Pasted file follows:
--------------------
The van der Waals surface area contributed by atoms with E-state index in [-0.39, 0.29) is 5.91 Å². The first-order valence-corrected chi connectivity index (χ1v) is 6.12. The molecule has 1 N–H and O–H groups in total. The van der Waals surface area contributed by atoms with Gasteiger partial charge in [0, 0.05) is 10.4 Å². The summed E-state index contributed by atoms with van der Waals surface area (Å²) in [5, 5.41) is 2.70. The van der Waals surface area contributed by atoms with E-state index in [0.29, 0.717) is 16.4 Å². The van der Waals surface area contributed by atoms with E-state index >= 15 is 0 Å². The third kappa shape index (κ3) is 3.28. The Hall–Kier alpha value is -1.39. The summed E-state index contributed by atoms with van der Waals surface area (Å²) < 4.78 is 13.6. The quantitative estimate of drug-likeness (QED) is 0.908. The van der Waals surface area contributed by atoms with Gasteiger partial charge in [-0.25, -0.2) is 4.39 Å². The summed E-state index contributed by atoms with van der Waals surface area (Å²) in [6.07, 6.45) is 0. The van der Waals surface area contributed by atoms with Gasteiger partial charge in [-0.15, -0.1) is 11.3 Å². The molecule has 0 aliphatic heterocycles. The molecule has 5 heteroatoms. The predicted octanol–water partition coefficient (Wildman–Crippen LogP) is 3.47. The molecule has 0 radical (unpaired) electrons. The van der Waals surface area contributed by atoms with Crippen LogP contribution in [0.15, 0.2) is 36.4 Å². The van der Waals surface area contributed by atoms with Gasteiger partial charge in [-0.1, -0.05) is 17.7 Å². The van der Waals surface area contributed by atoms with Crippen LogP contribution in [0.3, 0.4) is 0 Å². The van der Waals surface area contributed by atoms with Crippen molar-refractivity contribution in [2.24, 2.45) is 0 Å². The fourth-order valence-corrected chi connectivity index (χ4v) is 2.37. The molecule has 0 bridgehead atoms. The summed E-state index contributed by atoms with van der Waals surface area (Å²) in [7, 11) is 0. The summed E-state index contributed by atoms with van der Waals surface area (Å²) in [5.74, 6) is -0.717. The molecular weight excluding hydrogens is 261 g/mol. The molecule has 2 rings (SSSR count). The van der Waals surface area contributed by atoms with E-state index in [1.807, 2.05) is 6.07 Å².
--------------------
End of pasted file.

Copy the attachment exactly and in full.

The van der Waals surface area contributed by atoms with E-state index in [-0.39, 0.29) is 5.91 Å². The first-order valence-corrected chi connectivity index (χ1v) is 6.12. The molecule has 1 N–H and O–H groups in total. The van der Waals surface area contributed by atoms with Gasteiger partial charge in [0, 0.05) is 10.4 Å². The summed E-state index contributed by atoms with van der Waals surface area (Å²) in [5, 5.41) is 2.70. The van der Waals surface area contributed by atoms with E-state index in [0.29, 0.717) is 16.4 Å². The van der Waals surface area contributed by atoms with E-state index >= 15 is 0 Å². The third kappa shape index (κ3) is 3.28. The Hall–Kier alpha value is -1.39. The summed E-state index contributed by atoms with van der Waals surface area (Å²) < 4.78 is 13.6. The quantitative estimate of drug-likeness (QED) is 0.908. The van der Waals surface area contributed by atoms with Gasteiger partial charge in [-0.25, -0.2) is 4.39 Å². The summed E-state index contributed by atoms with van der Waals surface area (Å²) in [6.07, 6.45) is 0. The van der Waals surface area contributed by atoms with Gasteiger partial charge in [-0.15, -0.1) is 11.3 Å². The molecule has 0 aliphatic heterocycles. The molecule has 5 heteroatoms. The predicted octanol–water partition coefficient (Wildman–Crippen LogP) is 3.47. The molecule has 0 radical (unpaired) electrons. The van der Waals surface area contributed by atoms with Crippen LogP contribution in [0.15, 0.2) is 36.4 Å². The van der Waals surface area contributed by atoms with Gasteiger partial charge in [-0.1, -0.05) is 17.7 Å². The van der Waals surface area contributed by atoms with Crippen LogP contribution in [0.3, 0.4) is 0 Å². The van der Waals surface area contributed by atoms with Crippen molar-refractivity contribution in [2.24, 2.45) is 0 Å². The fourth-order valence-corrected chi connectivity index (χ4v) is 2.37. The molecule has 0 bridgehead atoms. The summed E-state index contributed by atoms with van der Waals surface area (Å²) in [7, 11) is 0. The summed E-state index contributed by atoms with van der Waals surface area (Å²) in [5.74, 6) is -0.717. The molecular weight excluding hydrogens is 261 g/mol. The molecule has 2 rings (SSSR count). The van der Waals surface area contributed by atoms with E-state index in [1.807, 2.05) is 6.07 Å².